18 years ago (wow – how time flies. I remember it like it was last week) I spent 4 months in Great Britain, traveling around from one end of the island to the other. Even that relatively minor change of culture made me aware that there are other ways of understanding the world and one’s place in it. That helped me to know a bit more about myself and how I am shaped by my culture. And I understand what you mean about appreciating where you come from. Flat, wide open prairie never looked so good as when I made it back to Canada.

    They don’t serve chicken feet in Britain, as far as I know. For this I am grateful.

  • Steve Collis happysteve.com

    Travelling = so healthy for one’s perspective. So stimulating, so humbling, so clarifying!

  • Janet HasBrouck

    It is amazing to read about your experiences in Japan and China. In the 70s my husband and I traveled in several countries in Asia, later spent 3 months in Japan, and then in the late 80s spent the summer in Cebu, Philippines. Things haven’t changed much, it seems, except to get even more crowded.

    Now I am the teacher librarian at a high achieving high school in southern California where 67% of our students are Asian, mostly Chinese from Taiwan and mainland China. Experiences similar to yours certainly help me to understand my students and the extreme pressure their parents and peers put on them the succeed and get into a major US university.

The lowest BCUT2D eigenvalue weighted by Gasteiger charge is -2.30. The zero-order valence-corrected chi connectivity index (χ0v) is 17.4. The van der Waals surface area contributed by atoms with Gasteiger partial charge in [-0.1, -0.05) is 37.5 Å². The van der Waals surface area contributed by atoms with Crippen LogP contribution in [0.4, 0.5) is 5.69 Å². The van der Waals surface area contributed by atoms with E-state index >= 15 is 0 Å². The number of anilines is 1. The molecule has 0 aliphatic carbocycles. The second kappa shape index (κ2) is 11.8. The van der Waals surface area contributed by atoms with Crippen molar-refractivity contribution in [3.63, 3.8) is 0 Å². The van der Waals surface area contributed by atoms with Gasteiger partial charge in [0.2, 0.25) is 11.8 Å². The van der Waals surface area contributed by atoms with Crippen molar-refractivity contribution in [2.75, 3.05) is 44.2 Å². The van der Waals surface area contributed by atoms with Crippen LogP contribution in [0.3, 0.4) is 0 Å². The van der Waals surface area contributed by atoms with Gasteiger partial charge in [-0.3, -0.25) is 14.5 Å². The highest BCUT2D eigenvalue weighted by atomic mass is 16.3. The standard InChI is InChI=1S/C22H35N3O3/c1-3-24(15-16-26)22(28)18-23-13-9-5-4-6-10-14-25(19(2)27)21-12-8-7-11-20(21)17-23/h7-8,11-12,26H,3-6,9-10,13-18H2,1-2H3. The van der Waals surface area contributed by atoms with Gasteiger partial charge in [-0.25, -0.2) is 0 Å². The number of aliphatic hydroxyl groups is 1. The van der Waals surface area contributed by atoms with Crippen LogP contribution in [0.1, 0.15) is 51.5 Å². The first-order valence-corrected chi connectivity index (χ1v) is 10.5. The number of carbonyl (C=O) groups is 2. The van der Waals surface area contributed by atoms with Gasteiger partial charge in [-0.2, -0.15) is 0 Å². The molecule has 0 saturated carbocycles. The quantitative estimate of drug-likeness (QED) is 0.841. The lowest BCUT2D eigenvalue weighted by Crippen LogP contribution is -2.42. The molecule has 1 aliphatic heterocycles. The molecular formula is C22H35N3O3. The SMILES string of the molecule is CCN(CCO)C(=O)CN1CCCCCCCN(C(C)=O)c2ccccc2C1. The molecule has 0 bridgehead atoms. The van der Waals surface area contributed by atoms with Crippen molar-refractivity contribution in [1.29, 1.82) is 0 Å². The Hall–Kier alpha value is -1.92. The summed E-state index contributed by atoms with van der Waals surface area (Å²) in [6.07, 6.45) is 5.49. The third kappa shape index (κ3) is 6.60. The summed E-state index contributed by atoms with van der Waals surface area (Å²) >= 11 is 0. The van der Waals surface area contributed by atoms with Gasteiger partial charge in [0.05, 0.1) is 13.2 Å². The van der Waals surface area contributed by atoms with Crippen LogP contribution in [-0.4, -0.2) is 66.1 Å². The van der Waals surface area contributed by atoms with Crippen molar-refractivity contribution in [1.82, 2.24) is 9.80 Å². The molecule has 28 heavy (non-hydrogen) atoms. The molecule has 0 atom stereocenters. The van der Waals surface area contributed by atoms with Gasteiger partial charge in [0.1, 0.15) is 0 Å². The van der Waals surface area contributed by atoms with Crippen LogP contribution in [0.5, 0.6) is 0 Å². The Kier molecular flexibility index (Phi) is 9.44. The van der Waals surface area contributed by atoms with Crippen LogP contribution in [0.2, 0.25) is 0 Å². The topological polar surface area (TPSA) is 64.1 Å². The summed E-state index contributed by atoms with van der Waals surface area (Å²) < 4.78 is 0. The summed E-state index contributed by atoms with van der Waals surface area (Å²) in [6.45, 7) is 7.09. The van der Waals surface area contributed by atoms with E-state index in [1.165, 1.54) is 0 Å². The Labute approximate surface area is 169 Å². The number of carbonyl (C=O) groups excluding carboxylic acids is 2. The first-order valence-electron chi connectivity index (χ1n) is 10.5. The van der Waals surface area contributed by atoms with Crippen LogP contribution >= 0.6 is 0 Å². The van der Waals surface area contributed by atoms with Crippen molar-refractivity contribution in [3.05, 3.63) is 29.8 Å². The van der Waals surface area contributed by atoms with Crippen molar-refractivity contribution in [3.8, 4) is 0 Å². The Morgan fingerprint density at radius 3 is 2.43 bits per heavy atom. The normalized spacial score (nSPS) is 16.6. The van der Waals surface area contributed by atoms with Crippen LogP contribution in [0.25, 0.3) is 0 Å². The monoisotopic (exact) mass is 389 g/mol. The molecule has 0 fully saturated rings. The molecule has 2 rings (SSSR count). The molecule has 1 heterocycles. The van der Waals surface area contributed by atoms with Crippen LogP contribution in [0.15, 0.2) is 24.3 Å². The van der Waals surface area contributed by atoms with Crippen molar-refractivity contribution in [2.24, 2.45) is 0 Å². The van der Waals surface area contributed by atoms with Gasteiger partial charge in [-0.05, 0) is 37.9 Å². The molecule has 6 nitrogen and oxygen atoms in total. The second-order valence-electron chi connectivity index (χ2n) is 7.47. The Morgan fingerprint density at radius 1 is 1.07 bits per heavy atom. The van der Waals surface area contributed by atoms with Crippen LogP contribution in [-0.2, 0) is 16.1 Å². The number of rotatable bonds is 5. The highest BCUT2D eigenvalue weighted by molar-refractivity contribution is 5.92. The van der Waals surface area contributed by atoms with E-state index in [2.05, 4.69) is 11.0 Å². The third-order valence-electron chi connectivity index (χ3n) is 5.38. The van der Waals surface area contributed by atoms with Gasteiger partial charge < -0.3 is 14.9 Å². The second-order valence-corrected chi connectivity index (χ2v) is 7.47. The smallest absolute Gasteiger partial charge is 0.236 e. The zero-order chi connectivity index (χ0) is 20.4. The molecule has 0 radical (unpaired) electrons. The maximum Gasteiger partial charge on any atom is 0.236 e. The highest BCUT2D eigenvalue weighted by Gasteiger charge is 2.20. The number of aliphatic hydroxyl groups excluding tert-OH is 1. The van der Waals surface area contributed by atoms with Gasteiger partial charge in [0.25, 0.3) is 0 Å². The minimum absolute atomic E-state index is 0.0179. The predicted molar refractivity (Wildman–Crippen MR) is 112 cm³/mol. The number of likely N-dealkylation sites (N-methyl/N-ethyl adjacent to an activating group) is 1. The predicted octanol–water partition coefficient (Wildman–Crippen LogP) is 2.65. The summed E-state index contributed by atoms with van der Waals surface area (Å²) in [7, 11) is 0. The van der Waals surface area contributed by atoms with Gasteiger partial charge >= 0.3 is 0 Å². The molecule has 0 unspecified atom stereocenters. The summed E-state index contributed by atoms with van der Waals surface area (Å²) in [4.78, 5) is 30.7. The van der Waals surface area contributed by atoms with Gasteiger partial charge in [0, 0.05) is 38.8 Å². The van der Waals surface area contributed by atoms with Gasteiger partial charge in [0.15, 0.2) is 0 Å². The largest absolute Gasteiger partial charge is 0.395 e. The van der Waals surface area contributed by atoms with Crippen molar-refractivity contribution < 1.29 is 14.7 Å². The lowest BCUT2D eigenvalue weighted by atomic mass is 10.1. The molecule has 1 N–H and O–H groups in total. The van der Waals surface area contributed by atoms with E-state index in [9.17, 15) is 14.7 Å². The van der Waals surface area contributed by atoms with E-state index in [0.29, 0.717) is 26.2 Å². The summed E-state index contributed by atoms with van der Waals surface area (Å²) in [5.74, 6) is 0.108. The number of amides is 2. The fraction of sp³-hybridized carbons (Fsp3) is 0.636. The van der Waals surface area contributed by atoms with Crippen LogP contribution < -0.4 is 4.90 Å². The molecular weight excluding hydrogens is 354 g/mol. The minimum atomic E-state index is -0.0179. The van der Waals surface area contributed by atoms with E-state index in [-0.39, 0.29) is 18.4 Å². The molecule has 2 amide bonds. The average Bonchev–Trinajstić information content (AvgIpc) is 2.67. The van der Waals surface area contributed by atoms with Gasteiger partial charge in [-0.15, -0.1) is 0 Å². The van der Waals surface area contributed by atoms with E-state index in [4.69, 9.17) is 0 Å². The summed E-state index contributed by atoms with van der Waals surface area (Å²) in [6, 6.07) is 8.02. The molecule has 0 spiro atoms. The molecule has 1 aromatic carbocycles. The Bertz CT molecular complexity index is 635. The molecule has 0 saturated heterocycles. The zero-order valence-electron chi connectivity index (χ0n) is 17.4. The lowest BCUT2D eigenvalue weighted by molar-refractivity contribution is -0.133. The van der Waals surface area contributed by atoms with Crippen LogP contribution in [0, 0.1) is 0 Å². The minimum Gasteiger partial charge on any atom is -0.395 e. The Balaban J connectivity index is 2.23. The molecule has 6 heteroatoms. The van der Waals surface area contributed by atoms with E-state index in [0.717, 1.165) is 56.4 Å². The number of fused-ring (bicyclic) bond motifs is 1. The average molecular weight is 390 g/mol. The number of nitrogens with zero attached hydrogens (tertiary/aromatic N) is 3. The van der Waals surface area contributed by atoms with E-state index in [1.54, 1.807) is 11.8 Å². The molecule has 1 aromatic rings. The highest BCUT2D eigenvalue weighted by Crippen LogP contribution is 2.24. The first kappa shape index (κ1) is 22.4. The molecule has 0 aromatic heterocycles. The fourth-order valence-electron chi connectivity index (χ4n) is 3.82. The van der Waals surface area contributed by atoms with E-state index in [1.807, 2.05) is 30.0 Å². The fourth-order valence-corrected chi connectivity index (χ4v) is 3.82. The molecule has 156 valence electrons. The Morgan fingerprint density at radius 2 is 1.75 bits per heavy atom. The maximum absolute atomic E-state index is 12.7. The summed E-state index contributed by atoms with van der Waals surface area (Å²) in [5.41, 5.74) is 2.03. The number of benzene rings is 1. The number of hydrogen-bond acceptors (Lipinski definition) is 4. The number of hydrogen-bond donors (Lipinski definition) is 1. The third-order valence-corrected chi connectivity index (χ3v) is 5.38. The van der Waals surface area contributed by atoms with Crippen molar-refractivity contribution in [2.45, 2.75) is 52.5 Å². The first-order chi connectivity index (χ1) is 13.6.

It has also been our experience that some students we met while in Japan have come to a US college to study and they don’t succeed. There is no one pressuring them to get their work done or even attend class, after all of the structure they had back home in Japan in high school.

    I too was thrilled to get home to the “wide open spaces” of my small ranch house with a lawn in a suburb of LA. Ah travel!

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    […] Slow Blogging is in the air. And even slower blogging. I don’t know all the details of the Slow Blogging movement, nor have I had the pleasure of meeting Barbara Ganley (who has been championing the concept) to talk about it. But I’m quite aware of the slow blogging idea… not just from Barbara’s blog entries, but from serendipitously stumbling across other people who had independently developed similar ideas. I’ve had similar– though less fully explored– thoughts about blogs and blogging for some time, particularly after coming under the influence of a book I’ve since recommended to many people, Carl Honore’s In Praise of Slow . […]

  • I came here from edubloggercon and I am really enjoying your blog. Nice thoughts of slowing down and I’m glad to hear about your Asian trip.